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Focus on Dialogue: Papal trip to highlight importance of opening doors

Carol Glatz, Catholic News Service

Wednesday, October 26, 2022

Pope Francis walks with Crown Prince Salman bin Hamad Al Khalifa, prime minister of Bahrain, during a private audience at the Vatican Feb. 3, 2020. Pope Francis is set to be the first pope to visit Bahrain Nov. 3-6, 2022. (CNS photo/Paul Haring)
VATICAN CITY (CNS) -- Pope Francis is set to make a four-day visit to Bahrain, a journey that will make him the first pope to visit the Arab kingdom just off the coast of Saudi Arabia in the Persian Gulf.
The visit Nov. 3-6 has two main goals: to speak at the Bahrain Forum for Dialogue: East and West for Human Coexistence and to encourage the predominantly expatriate Catholic and Christian communities who live and work in the Muslim-majority region.
Underlining the theme of the visit, "Peace on Earth to people of goodwill," the pope is expected to be a "messenger of peace," appealing to all people and nations to come together, free from prejudice and open to seeing each other as brothers and sisters.
It will be the 13th Muslim-majority nation he has visited in his almost 10 years as pope.
Pope Francis is going to Bahrain to further promote interfaith cooperation because "there is a common interest among the monotheistic religions," Bishop Paul Hinder, administrator of the Apostolic Vicariate of Northern Arabia, told reporters by video call from Abu Dhabi Oct. 24.
The common desire is to help "care for creation ... knowing that if there is a conflict between Christian- and Muslim-majority nations, it is a problem for the whole world, not just for one or two countries," said the 80-year-old Swiss bishop, who was first appointed auxiliary bishop of Arabia in 2003, and now oversees Bahrain, Kuwait, Qatar and, formally, Saudi Arabia.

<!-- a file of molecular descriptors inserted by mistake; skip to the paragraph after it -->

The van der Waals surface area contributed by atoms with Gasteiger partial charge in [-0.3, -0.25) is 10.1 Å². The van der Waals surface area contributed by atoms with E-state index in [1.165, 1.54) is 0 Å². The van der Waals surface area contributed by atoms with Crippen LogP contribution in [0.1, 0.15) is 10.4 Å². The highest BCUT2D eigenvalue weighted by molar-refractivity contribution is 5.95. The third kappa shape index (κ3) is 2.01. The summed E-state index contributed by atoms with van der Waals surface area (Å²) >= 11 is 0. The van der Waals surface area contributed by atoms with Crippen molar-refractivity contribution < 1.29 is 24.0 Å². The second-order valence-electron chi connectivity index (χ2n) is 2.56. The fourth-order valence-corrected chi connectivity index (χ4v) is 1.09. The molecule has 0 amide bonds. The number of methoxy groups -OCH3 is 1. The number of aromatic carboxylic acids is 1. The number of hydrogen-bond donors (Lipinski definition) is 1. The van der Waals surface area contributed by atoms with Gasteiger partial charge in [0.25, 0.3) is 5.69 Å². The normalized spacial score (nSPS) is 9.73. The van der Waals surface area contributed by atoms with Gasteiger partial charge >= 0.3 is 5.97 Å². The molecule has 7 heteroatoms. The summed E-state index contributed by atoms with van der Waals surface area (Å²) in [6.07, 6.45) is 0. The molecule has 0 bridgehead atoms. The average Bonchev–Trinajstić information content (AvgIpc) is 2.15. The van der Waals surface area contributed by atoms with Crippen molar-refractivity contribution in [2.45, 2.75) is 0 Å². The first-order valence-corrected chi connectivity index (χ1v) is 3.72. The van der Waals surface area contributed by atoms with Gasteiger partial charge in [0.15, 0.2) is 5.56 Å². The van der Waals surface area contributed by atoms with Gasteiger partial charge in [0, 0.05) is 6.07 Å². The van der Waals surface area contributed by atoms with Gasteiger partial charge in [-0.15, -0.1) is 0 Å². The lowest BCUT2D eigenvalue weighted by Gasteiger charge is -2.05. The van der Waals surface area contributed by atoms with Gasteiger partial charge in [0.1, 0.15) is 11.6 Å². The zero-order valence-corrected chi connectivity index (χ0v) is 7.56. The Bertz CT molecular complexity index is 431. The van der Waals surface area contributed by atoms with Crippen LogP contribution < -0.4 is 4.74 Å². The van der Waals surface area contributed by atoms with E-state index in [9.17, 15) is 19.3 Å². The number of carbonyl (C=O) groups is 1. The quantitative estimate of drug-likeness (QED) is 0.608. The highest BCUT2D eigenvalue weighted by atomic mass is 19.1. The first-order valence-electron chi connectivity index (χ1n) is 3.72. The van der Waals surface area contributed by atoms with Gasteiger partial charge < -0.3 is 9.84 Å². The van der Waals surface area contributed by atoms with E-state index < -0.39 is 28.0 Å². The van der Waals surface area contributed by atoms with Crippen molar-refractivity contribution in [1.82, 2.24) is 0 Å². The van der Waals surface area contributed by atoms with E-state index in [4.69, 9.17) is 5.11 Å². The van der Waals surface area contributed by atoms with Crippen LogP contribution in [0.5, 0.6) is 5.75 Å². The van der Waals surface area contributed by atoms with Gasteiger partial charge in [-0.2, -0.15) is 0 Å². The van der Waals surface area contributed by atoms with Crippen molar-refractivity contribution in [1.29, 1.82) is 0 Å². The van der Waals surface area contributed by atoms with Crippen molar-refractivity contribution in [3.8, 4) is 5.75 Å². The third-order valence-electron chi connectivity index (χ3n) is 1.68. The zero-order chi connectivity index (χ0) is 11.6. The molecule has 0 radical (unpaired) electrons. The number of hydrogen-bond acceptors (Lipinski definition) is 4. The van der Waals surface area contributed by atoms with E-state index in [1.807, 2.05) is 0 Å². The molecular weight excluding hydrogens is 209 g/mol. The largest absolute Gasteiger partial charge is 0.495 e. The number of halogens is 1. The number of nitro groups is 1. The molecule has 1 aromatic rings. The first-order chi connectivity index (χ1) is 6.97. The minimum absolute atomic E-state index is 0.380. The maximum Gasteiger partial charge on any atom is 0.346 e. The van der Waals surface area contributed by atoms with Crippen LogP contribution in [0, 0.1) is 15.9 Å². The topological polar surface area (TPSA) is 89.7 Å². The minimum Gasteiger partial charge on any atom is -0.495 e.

The intention of the pope, he said, is "to make us understand that it is absolutely necessary" to find a place where there can be strong mutual respect and cooperation.
The pope will have a chance to underline the role governments, diplomats and members of civil society need to play when he meets with them Nov. 3 at Sakhir Palace. The pope also will meet with King Hamad bin Isa Al Khalifa, who invited the pope and is sponsoring the Forum for Dialogue event.
Bahrain, a prosperous archipelago nation of about 30 islands, is the smallest country in the Middle East, with about 1.5 million people, about half of whom are foreign workers. About 74% of the residents are Muslim and 9% are Christian. People of the Hindu, Buddhist and Jewish faiths are among the other communities present.
Bishop Hinder said there are no official statistics for the number of Christians, but the church estimates there are about 80,000 Catholics in Bahrain, about 1,000 of whom are citizens of the kingdom.
Catholics in Bahrain hail mainly from the Philippines, India and Sri Lanka. South Americans, Europeans and Arabs from the Levant region account for the rest of the island's Christian population.
Bishop Hinder said Catholics are overjoyed that the pope is coming to encourage them in the faith.
They are "a small flock with little or practically no power," he said. The papal visit makes them "feel recognized. 'We exist!'" and it will boost their morale.